When one rebalances they are selling the winners (U.S.) and buy more of the losers (international) as an example from last years world equity performance. I think you mean you want to do the opposite? Sell the losers (International) and buy more of the winners (U.S.). Selling low and buying high is never a good idea.
This is a misconception.... "rebalancing" can use new money -- there is no reason to sell anything. The Stock Markets, at times, also help in these matters.

Regarding your question, goodenyou, rebalancing to "a lower international allocation" should be based on something. What does the following quote you posted mean to you? What/which tracking error?
goodenyou wrote:
BUT if you have decided the asset allocation you want has a more home country bias to help you with tracking error and ultimately stay the course it is reasonable. In which I would just do it
This. Yes.
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Re: What is the international portion of your portfolio and

Post by goodenyou » Tue Jan 27, 2015 9:00 pm

YDNAL wrote:
staythecourse wrote:
goodenyou wrote:Thanks for the input. I am trying to re-balance to a lower international allocation. Once I get there, I will maintain my AA. Is there a flaw in that approach?
When one rebalances they are selling the winners (U.S.) and buy more of the losers (international) as an example from last years world equity performance. I think you mean you want to do the opposite? Sell the losers (International) and buy more of the winners (U.S.). Selling low and buying high is never a good idea.
This is a misconception.... "rebalancing" can use new money -- there is no reason to sell anything. The Stock Markets, at times, also help in these matters.

Regarding your question, goodenyou, rebalancing to "a lower international allocation" should be based on something. What does the following quote you posted mean to you? What/which tracking error?
goodenyou wrote:
BUT if you have decided the asset allocation you want has a more home country bias to help you with tracking error and ultimately stay the course it is reasonable. In which I would just do it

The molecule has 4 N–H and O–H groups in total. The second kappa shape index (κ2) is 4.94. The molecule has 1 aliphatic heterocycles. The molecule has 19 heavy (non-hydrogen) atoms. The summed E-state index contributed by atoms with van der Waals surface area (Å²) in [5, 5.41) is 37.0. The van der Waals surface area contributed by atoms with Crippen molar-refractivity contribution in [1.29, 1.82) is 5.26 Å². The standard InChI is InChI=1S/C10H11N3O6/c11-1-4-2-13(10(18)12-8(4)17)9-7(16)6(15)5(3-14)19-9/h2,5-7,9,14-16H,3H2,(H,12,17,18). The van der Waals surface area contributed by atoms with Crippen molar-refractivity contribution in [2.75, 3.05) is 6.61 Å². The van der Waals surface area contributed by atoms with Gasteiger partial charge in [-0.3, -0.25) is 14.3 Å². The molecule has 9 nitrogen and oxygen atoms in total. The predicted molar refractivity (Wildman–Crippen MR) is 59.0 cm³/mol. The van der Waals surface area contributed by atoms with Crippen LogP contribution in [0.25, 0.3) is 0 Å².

This. Yes.
Take a look at THIS blog, an easy read, from Mike Pipper.
Great. Thanks. I am almost down to a 20% AA of my total equities for international because of the performance of TISM relative to TSM. I didn't sell anything. I got there faster because I was also adding new money to TSM. That's my target for the next 10 years as per my IPS. If international keeps going down and below my target AA for international, I will add more international. That was and is my plan. Thanks for the link.
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Re: What is the international portion of your portfolio and

Post by davidsorensen32 » Tue Jan 27, 2015 9:14 pm

Image

Reason: Waiting for Draghi's QE to pump the market ballon. Hope it returns something +ve sometime. Quite frankly has been a huge damper for my returns last 5 years. IMO Greece (and the rest of the PIGS) needs to be kicked out of the Euro for the market uncertainty to calm and for Europe to get mojo back. Japan is a basket case. Not sure if anything is going to happen there in my lifetime.

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Re: What's Your International % and Why?

Post by Noobvestor » Thu Jan 29, 2015 1:53 pm

Leif wrote:
Sunny Sarkar wrote:20% of equities (because Jack Bogle said so)
Actually, I believe Jack said 0%. But, IF YOU MUST, you can go UP TO 20%
As I posted in another thread, you may find my notes of what Jack Bogle said about international investing at Bogleheads 11 of interest: http://www.bogleheads.org/forum/viewtop ... st=1521456

Including this quote from Jack himself: "If there's one place I don't want people to take my advice, it's international. I want you to think it through for yourself."
"In the absence of clarity, diversification is the only logical strategy" -= Larry Swedroe

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Re: What is the international portion of your portfolio and

Post by goalie » Thu Jan 29, 2015 8:20 pm

I am currently 72/28 stocks to bonds. Domestic to international split is 36/36.
8% Developed Markets
8% FTSE ex-us small
8% Int'l Real Estate
12% Emerging Markets

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Re: What is the international portion of your portfolio and

Post by jimishooch » Fri Jan 30, 2015 12:47 pm

20% in VXUS,

small/mid cap exposure plus emerging markets, what's not to like...

thx
jim

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Re: What is the international portion of your portfolio and

Post by ashleyk23 » Mon Feb 09, 2015 12:21 pm

Why no love for Developed Markets Index (VDVIX) and Global Ex-U.S. Real Estate Index (VGXRX)? :confused I understand they don't have much history, but for someone new (like me, 28yo) to the game of investing, maybe it's a good thing to start buying since the price is low. :D Of course it makes sense to also have some safer bets like Star Fund (VGSTX) and maybe even some "in the middle" risky options like FTSE All‐Wld ex‐US SmCp Index (VFSVX) and International Value (VTRIX). :wink:

Image

I was thinking of something like this:
20% Vanguard International Value (VTRIX)
10% Vanguard FTSE All‐Wld ex‐US SmCp Index (VFSVX)
7.5% Vanguard Developed Markets Index (VDVIX)
7.5% Vanguard Global Ex-U.S. Real Estate Index (VGXRX)

Ashley K <3

protagonist
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Re: What is the international portion of your portfolio and

Post by protagonist » Mon Feb 09, 2015 1:07 pm